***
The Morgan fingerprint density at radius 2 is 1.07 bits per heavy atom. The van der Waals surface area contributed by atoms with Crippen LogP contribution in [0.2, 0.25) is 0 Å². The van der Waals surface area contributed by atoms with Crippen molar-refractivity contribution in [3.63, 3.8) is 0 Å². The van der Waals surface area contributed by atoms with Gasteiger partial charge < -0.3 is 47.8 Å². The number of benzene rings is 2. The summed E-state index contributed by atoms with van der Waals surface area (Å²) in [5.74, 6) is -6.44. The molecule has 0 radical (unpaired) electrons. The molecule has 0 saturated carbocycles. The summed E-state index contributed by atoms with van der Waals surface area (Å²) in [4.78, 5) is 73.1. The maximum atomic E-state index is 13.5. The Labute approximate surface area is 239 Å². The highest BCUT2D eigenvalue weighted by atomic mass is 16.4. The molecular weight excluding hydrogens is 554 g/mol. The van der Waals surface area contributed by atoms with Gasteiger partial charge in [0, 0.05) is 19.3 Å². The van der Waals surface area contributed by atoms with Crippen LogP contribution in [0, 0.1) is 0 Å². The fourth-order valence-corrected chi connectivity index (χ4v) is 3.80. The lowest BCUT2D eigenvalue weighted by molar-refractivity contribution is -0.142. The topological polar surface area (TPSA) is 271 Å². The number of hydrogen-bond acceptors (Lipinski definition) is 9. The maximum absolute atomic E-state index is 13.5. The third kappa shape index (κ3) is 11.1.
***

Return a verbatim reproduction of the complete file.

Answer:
The Morgan fingerprint density at radius 2 is 1.07 bits per heavy atom. The van der Waals surface area contributed by atoms with Crippen LogP contribution in [0.2, 0.25) is 0 Å². The van der Waals surface area contributed by atoms with Crippen molar-refractivity contribution in [3.63, 3.8) is 0 Å². The van der Waals surface area contributed by atoms with Gasteiger partial charge < -0.3 is 47.8 Å². The number of benzene rings is 2. The summed E-state index contributed by atoms with van der Waals surface area (Å²) in [5.74, 6) is -6.44. The molecule has 0 radical (unpaired) electrons. The molecule has 0 saturated carbocycles. The summed E-state index contributed by atoms with van der Waals surface area (Å²) in [4.78, 5) is 73.1. The maximum atomic E-state index is 13.5. The Labute approximate surface area is 239 Å². The highest BCUT2D eigenvalue weighted by atomic mass is 16.4. The molecular weight excluding hydrogens is 554 g/mol. The van der Waals surface area contributed by atoms with Gasteiger partial charge in [0, 0.05) is 19.3 Å². The van der Waals surface area contributed by atoms with Crippen LogP contribution in [0, 0.1) is 0 Å². The fourth-order valence-corrected chi connectivity index (χ4v) is 3.80. The lowest BCUT2D eigenvalue weighted by molar-refractivity contribution is -0.142. The topological polar surface area (TPSA) is 271 Å². The number of hydrogen-bond acceptors (Lipinski definition) is 9. The maximum absolute atomic E-state index is 13.5. The third kappa shape index (κ3) is 11.1.